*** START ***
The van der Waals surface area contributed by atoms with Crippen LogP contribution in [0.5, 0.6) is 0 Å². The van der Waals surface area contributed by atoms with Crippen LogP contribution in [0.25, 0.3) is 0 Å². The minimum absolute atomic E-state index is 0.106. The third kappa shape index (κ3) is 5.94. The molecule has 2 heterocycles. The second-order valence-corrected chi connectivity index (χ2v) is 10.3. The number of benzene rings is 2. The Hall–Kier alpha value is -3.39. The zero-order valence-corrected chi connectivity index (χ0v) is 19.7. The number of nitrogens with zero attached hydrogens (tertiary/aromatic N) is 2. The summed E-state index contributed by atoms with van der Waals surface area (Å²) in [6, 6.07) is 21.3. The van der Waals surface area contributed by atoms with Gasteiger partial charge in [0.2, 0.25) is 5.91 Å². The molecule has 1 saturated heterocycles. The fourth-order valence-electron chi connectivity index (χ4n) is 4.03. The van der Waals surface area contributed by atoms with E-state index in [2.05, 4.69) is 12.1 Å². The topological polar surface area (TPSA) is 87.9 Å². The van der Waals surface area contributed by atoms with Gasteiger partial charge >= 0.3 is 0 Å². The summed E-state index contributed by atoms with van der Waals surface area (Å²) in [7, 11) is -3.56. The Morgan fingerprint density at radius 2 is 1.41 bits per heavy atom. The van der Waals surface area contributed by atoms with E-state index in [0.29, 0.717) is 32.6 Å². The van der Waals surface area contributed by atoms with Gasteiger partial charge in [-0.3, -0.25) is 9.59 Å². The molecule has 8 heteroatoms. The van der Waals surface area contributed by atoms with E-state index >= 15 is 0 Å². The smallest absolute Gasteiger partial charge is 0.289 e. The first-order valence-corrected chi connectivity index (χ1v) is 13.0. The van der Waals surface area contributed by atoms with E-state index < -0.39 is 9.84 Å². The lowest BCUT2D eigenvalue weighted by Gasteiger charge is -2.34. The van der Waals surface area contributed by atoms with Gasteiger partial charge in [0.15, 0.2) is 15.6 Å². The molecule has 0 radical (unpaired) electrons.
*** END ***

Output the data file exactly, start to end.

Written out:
The van der Waals surface area contributed by atoms with Crippen LogP contribution in [0.5, 0.6) is 0 Å². The van der Waals surface area contributed by atoms with Crippen LogP contribution in [0.25, 0.3) is 0 Å². The minimum absolute atomic E-state index is 0.106. The third kappa shape index (κ3) is 5.94. The molecule has 2 heterocycles. The second-order valence-corrected chi connectivity index (χ2v) is 10.3. The number of benzene rings is 2. The Hall–Kier alpha value is -3.39. The zero-order valence-corrected chi connectivity index (χ0v) is 19.7. The number of nitrogens with zero attached hydrogens (tertiary/aromatic N) is 2. The summed E-state index contributed by atoms with van der Waals surface area (Å²) in [6, 6.07) is 21.3. The van der Waals surface area contributed by atoms with Gasteiger partial charge in [0.2, 0.25) is 5.91 Å². The molecule has 1 saturated heterocycles. The fourth-order valence-electron chi connectivity index (χ4n) is 4.03. The van der Waals surface area contributed by atoms with E-state index in [2.05, 4.69) is 12.1 Å². The topological polar surface area (TPSA) is 87.9 Å². The van der Waals surface area contributed by atoms with Gasteiger partial charge >= 0.3 is 0 Å². The summed E-state index contributed by atoms with van der Waals surface area (Å²) in [7, 11) is -3.56. The Morgan fingerprint density at radius 2 is 1.41 bits per heavy atom. The van der Waals surface area contributed by atoms with E-state index in [0.29, 0.717) is 32.6 Å². The van der Waals surface area contributed by atoms with Gasteiger partial charge in [-0.3, -0.25) is 9.59 Å². The molecule has 8 heteroatoms. The van der Waals surface area contributed by atoms with E-state index >= 15 is 0 Å². The smallest absolute Gasteiger partial charge is 0.289 e. The first-order valence-corrected chi connectivity index (χ1v) is 13.0. The van der Waals surface area contributed by atoms with E-state index < -0.39 is 9.84 Å². The lowest BCUT2D eigenvalue weighted by Gasteiger charge is -2.34. The van der Waals surface area contributed by atoms with Gasteiger partial charge in [0.15, 0.2) is 15.6 Å². The molecule has 0 radical (unpaired) electrons.